Saturday, July 10, 2010

Jace's Kit Loadout II: Tent

One of the trickier decisions I had to make was deciding whether to take a tent with us or not. A tent is definitely one of the bulkier and heavier items you can pack for any adventure away, and there was a big question whether we would use it enough to dedicate the pack space to it. In the long run I decided that yes, I would include it and I haven’t regretted the decision at all.

Here are some considerations that may help other adventurers decide whether to take a tent.

1) Locations. Having a tent means that you can go some places you simply cannot get to without one due to there being more than a day’s worth of travel between your launching off point and your destination. It also means that you can have a much better experience at some locations, e.g. When Alix and I were at Cascada Los Alerces in Argentina we could take our time exploring where day trippers simply could not due to the long travel times they had in and out of the national park in one day.

2) Weather. If you are travelling backpacker style, few tents you can carry conveniently will fully protect you from extremes of weather without some discomfort because typically, the better the tent, the heavier and bulkier it will be. If you are going on a group tour to a place with extreme weather you will usually be able to hire a ‘fit for purpose’ tent instead of using your own. You don't need to take your own tent to have plenty of opportunities to camp out, but hired equipment might be poorer quality, especially on inexpensive tours.

3) Amenities. Some countries (or parts of countries) are mad keen campers and are fully set up with attractive campsites that have hot showers, good toilets, kitchen facilities, a storage room for your excess gear, even electric lighting and power-points you can use to charge digital cameras and so forth. This can be a very inexpensive way to travel, as typically pitching a tent at a campsite of this type will be half the cost or less than the next cheapest form of accommodation, the hostel dorm room. On the other hand, some places don’t have any campsites, the campsites are crap, there is no way to secure your gear effectively or it is downright dangerous (e.g. camping in the hills in parts of Bolivia may get you shot by cocaine soldiers).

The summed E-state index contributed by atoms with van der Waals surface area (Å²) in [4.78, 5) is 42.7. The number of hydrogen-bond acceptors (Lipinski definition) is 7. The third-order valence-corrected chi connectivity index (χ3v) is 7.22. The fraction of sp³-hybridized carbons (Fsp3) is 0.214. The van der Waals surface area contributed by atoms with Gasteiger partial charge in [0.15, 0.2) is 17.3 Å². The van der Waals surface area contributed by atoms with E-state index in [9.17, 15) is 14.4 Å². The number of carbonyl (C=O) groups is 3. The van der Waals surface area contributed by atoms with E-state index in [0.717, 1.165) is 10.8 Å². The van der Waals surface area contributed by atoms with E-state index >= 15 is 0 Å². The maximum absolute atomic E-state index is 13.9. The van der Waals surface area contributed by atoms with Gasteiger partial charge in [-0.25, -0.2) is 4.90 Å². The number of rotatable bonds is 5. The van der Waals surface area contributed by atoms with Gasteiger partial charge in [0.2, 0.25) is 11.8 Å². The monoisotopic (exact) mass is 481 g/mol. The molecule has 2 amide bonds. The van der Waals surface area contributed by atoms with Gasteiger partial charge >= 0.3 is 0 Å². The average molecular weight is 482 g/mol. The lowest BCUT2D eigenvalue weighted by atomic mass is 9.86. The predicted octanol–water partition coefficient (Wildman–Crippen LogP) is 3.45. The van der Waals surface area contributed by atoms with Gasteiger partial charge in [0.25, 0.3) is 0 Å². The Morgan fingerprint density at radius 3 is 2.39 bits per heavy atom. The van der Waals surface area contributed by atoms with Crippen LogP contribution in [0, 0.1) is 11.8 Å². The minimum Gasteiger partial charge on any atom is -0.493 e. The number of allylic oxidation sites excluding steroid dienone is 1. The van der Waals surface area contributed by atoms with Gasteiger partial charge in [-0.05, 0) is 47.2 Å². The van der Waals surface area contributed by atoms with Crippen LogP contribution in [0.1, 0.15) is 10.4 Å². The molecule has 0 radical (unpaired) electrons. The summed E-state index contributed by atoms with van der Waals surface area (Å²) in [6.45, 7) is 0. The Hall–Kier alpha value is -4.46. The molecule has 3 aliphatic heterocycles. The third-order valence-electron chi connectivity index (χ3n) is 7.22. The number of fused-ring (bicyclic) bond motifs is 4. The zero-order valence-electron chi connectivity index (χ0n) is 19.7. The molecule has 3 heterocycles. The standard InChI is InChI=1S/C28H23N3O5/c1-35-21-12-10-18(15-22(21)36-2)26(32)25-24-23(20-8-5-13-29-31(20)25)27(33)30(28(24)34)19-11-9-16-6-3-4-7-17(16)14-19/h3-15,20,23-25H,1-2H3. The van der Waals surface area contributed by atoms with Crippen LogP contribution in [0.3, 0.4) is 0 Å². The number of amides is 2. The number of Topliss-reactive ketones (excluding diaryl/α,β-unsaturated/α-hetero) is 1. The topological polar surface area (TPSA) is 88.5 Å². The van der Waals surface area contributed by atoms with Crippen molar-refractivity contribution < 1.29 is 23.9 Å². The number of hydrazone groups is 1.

4) Company. If you are travelling by yourself there is a good chance that simple loneliness will drive you out of the tent and back into the hostel so frequently that carrying around the tent is not worth it. If you are travelling as a couple or a group, this is not a problem. You are significantly more likely to get frequent, quality mainstream travel advice from fellow travellers in a hostel than a campsite though.(P.S. some campsites are full of soap-dodging hippies in happy pants who try to sell you woven friendship bracelets. Avoid them. They smell.)

The 'Slater' without tent fly

The 'Slater' with tent fly

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